Kress Foundation to Fund Five Language School Fellowships

I have just spent two years in Germany (Heidelberg) researching and writing my dissertation, and I have secured a prestigious fellowship at the Getty Research Institute in Los Angeles for next year…. I can honestly say that none of this would have been possible without the training in German I received at Middlebury.
It was by far the best language course I have ever taken and really jump-started my German skills.

Allison Stielau, 2011 Kress Fellow in the German School
and Ph.D. candidate at Yale University

The Samuel H. Kress Foundation of New York has awarded Middlebury a grant of $283,250 to fund five fellowships at the Language Schools each summer for the next five years. The grant extends a Kress Fellowship program that began in 2010 and has already enabled 26 exceptional students to attend the Language Schools. 

The Kress Fellowships are offered competitively to graduate students or advanced undergraduates studying European art history. Candidates must demonstrate an appropriate background and future plans that necessitate the use of their chosen language in the field of art history. They may attend either the French, German, Italian, Portuguese, or Spanish schools.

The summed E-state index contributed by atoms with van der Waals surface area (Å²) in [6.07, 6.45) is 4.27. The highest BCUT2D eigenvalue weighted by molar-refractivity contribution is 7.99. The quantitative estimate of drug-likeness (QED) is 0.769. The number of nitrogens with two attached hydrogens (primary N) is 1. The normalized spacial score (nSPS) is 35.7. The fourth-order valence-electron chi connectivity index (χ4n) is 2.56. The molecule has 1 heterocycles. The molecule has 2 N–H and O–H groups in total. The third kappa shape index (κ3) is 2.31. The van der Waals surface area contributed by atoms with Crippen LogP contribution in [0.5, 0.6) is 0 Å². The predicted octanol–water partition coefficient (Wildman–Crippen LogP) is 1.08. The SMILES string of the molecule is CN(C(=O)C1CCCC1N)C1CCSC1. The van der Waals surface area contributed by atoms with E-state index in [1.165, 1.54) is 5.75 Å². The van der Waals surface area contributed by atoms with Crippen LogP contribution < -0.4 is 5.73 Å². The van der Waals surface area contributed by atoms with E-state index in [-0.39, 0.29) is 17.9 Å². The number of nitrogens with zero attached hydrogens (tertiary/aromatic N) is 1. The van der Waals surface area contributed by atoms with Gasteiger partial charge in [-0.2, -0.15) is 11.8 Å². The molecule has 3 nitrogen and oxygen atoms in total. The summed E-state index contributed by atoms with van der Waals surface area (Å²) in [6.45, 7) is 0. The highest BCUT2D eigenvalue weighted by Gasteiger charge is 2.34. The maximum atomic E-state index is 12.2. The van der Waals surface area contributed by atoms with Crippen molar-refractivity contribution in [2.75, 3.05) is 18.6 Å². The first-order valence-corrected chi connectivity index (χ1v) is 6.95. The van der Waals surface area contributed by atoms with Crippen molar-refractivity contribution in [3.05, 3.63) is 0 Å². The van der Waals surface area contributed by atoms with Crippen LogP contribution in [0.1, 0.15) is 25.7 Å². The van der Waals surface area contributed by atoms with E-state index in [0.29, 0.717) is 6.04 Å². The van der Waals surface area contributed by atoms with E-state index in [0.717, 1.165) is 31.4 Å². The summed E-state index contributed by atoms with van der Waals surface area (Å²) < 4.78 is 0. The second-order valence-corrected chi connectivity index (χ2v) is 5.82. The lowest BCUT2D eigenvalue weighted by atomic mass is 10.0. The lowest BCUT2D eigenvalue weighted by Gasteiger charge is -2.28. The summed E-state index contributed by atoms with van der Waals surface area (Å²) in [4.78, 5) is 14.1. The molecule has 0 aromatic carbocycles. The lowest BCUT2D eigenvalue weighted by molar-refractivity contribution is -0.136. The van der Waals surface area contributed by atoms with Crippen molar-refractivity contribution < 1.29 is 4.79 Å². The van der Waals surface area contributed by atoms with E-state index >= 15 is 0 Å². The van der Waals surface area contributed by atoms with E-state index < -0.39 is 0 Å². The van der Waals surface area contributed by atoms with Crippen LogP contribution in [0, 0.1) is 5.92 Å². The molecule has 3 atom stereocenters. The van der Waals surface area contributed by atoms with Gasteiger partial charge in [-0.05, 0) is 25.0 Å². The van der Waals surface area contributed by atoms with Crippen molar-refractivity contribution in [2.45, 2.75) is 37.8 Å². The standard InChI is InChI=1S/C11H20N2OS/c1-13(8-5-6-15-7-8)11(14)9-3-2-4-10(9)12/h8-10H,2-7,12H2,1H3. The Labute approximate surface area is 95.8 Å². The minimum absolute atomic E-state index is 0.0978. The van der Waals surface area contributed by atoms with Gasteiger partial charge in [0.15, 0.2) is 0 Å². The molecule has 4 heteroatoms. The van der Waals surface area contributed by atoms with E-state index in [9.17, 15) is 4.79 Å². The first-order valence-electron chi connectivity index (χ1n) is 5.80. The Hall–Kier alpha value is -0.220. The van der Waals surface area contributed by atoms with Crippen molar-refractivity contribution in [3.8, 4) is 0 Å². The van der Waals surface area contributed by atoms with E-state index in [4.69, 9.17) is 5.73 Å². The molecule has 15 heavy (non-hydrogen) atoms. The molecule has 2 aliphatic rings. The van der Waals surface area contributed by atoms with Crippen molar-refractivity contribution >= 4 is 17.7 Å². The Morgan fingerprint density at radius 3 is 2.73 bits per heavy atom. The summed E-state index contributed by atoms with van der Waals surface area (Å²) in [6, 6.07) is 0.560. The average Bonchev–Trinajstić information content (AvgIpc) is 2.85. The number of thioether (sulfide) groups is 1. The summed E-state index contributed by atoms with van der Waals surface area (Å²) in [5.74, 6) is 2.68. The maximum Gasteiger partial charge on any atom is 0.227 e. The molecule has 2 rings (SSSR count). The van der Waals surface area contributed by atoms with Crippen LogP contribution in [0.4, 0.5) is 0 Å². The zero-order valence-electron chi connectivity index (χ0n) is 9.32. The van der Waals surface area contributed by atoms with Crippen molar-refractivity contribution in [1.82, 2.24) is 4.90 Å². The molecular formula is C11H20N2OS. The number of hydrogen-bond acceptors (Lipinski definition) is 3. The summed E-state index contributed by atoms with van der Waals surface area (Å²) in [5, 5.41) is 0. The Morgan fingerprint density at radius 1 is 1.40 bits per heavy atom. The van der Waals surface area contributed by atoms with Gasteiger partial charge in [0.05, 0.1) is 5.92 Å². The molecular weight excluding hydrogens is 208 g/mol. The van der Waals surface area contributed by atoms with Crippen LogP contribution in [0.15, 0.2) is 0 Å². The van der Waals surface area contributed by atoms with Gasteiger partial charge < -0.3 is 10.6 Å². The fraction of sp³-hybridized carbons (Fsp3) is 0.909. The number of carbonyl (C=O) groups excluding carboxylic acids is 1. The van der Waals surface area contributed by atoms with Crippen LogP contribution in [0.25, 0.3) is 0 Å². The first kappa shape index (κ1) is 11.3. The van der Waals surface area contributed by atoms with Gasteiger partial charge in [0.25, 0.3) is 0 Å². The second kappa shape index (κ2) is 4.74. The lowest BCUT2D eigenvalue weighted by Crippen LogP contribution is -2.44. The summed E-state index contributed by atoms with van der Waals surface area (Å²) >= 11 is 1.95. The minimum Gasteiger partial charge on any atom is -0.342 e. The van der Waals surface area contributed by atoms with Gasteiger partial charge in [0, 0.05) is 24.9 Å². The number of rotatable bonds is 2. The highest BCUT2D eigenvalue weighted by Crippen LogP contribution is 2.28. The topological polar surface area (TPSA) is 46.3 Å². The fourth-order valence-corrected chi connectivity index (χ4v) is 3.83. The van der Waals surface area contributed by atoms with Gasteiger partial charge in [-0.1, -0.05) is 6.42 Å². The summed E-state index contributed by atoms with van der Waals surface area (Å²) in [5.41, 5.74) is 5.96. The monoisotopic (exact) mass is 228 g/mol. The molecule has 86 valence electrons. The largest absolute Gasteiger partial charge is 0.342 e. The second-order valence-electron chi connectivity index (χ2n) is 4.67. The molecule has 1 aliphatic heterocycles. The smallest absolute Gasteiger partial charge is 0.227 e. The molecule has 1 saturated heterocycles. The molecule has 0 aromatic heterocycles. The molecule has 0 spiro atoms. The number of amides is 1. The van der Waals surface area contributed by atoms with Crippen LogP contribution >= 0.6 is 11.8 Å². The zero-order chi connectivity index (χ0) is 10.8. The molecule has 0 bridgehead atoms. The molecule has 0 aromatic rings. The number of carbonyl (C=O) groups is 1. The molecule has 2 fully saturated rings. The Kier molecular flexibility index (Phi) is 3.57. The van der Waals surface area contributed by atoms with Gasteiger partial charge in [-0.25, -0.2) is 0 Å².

In the past, the Kress Fellowships have been funded year to year, but the new grant ensures funding for the next five years. “In each of the past five years our efforts to recruit Fellows could not begin until we had received notification of support from the Kress Foundation,” explains Middlebury vice president Michael Geisler, who oversees the Language Schools and Schools Abroad. “As a result, we have had a narrow window for marketing and recruitment. This grant is important because it gives Middlebury more time to advertise the availability of the fellowships, and it also means that outstanding graduate students of art history can apply to take advantage of this opportunity when it will be most beneficial to their studies.”

Fluency in foreign languages is important for history-of-art scholars because they have to conduct research and publish articles in the languages associated with their particular areas of expertise. “Typically, advanced study in European art history requires a minimum fluency in at least two, if not three, languages,” Geisler says. “European history-of-art scholars have generally had an advantage over their American peers because of the language education offered in their native countries. The Kress Fellowships have helped to level the playing field for U.S. graduate students.”

The new funding from the Kress Foundation extends the fellowship program through the summer of 2018.

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